The Man in the Know is a horse racing tipster service which is operated through the Inbetsment platform. This allows anybody to offer tips, however The Man in the Know is a seemingly stand out example.
Introduction to The Man in the Know
There are a lot of larger websites out there that allow individuals to offer their tips on a subscription basis. These can typically offer much larger profits than many of the more typical tipster services, however they also come with their own caveats.
Typically speaking, you can expect to pay a lot more for these services (as is the case with The Man in the Know, as I will explore later), they can also come with somewhat erratic staking plans (which isn’t so much the case with The Man in the Know).
Now I have never really had any dealings with Inbetsment and their services before, however the results that The Man in the Know has produced more than warrant a look in my opinion.
The claims suggest that there are massive amounts of profit to be had and there is a considerable amount of evidence to back this claim up. With this in mind, is this a service worth deviating from more conventional channels?
What Does The Man in the Know Offer?
One o the first things to explain about The Man in the Know is that the service operates entirely through Inbetsment. When you subscribe to one of their tipsters, selections are made available in two different ways.
The first of these is through their app (which is available on iOS and Android) or alternatively you can choose to receive an email. In the case of The Man in the Know, the selections are typically made available the evening before a race.
The standard of content on the tips is pretty strong with all of the information that you would expect from a tipster, including recommended bookmakers.
In terms of the bets themselves, The Man in the Know uses a selection of win and each way bets with little in the way of favour to one or the other. What is interesting and definitely of note is that on some occasions when the bets advised are each way, there will be multiple horses backed in the same race.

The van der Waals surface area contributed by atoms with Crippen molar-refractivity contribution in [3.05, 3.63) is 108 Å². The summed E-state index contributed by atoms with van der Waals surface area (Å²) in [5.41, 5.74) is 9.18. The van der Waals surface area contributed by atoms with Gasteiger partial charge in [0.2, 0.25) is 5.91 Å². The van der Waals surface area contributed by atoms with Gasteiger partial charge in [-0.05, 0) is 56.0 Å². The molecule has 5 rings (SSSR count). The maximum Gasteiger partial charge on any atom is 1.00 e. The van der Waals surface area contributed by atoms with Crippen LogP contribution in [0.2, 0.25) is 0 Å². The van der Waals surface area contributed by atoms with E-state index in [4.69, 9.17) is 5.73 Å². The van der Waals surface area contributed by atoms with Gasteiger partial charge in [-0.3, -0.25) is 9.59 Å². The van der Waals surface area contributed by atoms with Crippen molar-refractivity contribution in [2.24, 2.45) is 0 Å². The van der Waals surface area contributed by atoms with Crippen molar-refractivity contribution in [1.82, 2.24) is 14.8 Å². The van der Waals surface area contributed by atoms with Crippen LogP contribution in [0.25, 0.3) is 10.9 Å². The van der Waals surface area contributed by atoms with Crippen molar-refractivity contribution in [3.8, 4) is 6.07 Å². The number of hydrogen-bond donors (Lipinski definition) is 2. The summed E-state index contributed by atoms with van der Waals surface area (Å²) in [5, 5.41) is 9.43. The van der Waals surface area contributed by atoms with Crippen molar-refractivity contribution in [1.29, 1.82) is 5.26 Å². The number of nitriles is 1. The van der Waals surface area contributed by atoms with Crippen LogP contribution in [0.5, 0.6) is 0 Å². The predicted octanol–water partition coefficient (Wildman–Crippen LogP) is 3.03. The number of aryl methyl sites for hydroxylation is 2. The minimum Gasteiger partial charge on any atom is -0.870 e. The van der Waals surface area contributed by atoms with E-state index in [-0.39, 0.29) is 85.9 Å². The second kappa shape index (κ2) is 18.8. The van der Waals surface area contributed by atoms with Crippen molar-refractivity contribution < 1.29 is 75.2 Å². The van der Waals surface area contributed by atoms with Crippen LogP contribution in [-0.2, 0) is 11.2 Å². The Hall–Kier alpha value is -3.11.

Seemingly this is all down to some larger plan, but as I will go into a little later, Inbetsment do not make their tipsters divulge huge amounts of information.
The bets that are advised through The Man in the Know have a range of odds, but by and large you can expect to be backing horses at middling to longer odds (the average odds are supposedly 25.05 but I don’t see this as reflective of the larger picture).
I mentioned in my introduction that the staking plan for The Man in the Know is not so erratic. I say this having looked at tipsters through other services similar to Inbetsment that have advised staking as many as 100 points on a single bet.
Here we are free of this kind of absurdity however that doesn’t mean that The Man in the Know can’t involve high stakes. All bets are advised at between 1 and 5 points, with the Inbetsment page saying that the recommended maximum is 0.5% of your bankroll per unit. Sticking to this maximum can definitely add up, even if it is optional.
The final thing that I want to discuss is the strike rate. The Man in the Know has been operational for a considerable period of time and as such, there is a lot of proofing to go with this (going all the way back to 2014).
Inbetsment show a strike rate for the service of 27% over this timescale with an additional 3% of bets deemed void. This represents a pretty solid result all things considered.
How Does The Man in the Know Work?
In terms of how the tipster behind The Man in the Know makes his selections, there is unfortunately no information provided. This is often the case when it comes to platforms like Inbetsment that rely on a large volume of tipsters each paying small amounts of commission in order to tip through them.